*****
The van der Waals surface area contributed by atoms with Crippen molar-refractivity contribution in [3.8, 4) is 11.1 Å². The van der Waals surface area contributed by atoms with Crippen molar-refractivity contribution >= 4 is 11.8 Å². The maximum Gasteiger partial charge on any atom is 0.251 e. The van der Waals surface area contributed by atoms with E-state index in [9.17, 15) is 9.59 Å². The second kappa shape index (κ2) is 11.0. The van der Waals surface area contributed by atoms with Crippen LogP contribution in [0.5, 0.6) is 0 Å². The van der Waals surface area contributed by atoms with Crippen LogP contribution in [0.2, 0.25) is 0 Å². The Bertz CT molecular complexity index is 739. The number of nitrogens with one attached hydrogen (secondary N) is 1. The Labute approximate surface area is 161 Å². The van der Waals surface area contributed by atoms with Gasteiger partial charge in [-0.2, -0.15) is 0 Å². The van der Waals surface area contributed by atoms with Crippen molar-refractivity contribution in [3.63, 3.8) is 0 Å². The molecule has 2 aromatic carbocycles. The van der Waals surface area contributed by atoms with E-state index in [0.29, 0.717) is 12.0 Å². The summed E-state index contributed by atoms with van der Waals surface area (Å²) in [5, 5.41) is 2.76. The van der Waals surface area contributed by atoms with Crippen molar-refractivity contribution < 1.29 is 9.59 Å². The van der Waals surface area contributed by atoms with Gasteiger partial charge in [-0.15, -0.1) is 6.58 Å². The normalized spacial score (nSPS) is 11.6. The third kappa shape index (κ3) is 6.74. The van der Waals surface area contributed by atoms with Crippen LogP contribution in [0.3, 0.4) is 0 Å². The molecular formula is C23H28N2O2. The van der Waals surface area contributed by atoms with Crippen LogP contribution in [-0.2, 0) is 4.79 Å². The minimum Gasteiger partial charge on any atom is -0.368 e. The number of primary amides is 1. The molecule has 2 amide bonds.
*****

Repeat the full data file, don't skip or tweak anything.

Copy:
The van der Waals surface area contributed by atoms with Crippen molar-refractivity contribution in [3.8, 4) is 11.1 Å². The van der Waals surface area contributed by atoms with Crippen molar-refractivity contribution >= 4 is 11.8 Å². The maximum Gasteiger partial charge on any atom is 0.251 e. The van der Waals surface area contributed by atoms with E-state index in [9.17, 15) is 9.59 Å². The second kappa shape index (κ2) is 11.0. The van der Waals surface area contributed by atoms with Crippen LogP contribution in [0.5, 0.6) is 0 Å². The van der Waals surface area contributed by atoms with Crippen LogP contribution in [0.2, 0.25) is 0 Å². The Bertz CT molecular complexity index is 739. The number of nitrogens with one attached hydrogen (secondary N) is 1. The Labute approximate surface area is 161 Å². The van der Waals surface area contributed by atoms with Gasteiger partial charge in [-0.2, -0.15) is 0 Å². The van der Waals surface area contributed by atoms with Crippen molar-refractivity contribution in [3.63, 3.8) is 0 Å². The molecule has 2 aromatic carbocycles. The van der Waals surface area contributed by atoms with E-state index in [0.29, 0.717) is 12.0 Å². The summed E-state index contributed by atoms with van der Waals surface area (Å²) in [5, 5.41) is 2.76. The van der Waals surface area contributed by atoms with Crippen molar-refractivity contribution < 1.29 is 9.59 Å². The van der Waals surface area contributed by atoms with Gasteiger partial charge in [-0.15, -0.1) is 6.58 Å². The normalized spacial score (nSPS) is 11.6. The third kappa shape index (κ3) is 6.74. The van der Waals surface area contributed by atoms with Crippen LogP contribution in [0.3, 0.4) is 0 Å². The molecular formula is C23H28N2O2. The van der Waals surface area contributed by atoms with Crippen LogP contribution in [-0.2, 0) is 4.79 Å². The minimum Gasteiger partial charge on any atom is -0.368 e. The number of primary amides is 1. The molecule has 2 amide bonds.